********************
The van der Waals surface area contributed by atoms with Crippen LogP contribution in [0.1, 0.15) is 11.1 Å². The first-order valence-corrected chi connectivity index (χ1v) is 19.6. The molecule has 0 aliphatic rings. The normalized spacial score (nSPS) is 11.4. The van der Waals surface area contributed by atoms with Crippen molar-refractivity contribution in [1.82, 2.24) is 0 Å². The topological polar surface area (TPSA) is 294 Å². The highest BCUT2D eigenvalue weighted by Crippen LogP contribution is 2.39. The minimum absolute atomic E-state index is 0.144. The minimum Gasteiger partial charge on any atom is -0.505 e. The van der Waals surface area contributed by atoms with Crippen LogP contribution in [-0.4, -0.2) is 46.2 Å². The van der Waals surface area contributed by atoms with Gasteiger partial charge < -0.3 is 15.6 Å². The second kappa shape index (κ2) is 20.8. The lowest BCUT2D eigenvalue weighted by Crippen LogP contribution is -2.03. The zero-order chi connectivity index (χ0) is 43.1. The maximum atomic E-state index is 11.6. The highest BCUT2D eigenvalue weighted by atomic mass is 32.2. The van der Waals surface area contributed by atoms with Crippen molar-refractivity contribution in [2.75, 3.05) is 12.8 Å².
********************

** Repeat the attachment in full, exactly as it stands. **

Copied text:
The van der Waals surface area contributed by atoms with Crippen LogP contribution in [0.1, 0.15) is 11.1 Å². The first-order valence-corrected chi connectivity index (χ1v) is 19.6. The molecule has 0 aliphatic rings. The normalized spacial score (nSPS) is 11.4. The van der Waals surface area contributed by atoms with Crippen molar-refractivity contribution in [1.82, 2.24) is 0 Å². The topological polar surface area (TPSA) is 294 Å². The highest BCUT2D eigenvalue weighted by Crippen LogP contribution is 2.39. The minimum absolute atomic E-state index is 0.144. The minimum Gasteiger partial charge on any atom is -0.505 e. The van der Waals surface area contributed by atoms with Crippen LogP contribution in [-0.4, -0.2) is 46.2 Å². The van der Waals surface area contributed by atoms with Gasteiger partial charge < -0.3 is 15.6 Å². The second kappa shape index (κ2) is 20.8. The lowest BCUT2D eigenvalue weighted by Crippen LogP contribution is -2.03. The zero-order chi connectivity index (χ0) is 43.1. The maximum atomic E-state index is 11.6. The highest BCUT2D eigenvalue weighted by atomic mass is 32.2. The van der Waals surface area contributed by atoms with Crippen molar-refractivity contribution in [2.75, 3.05) is 12.8 Å².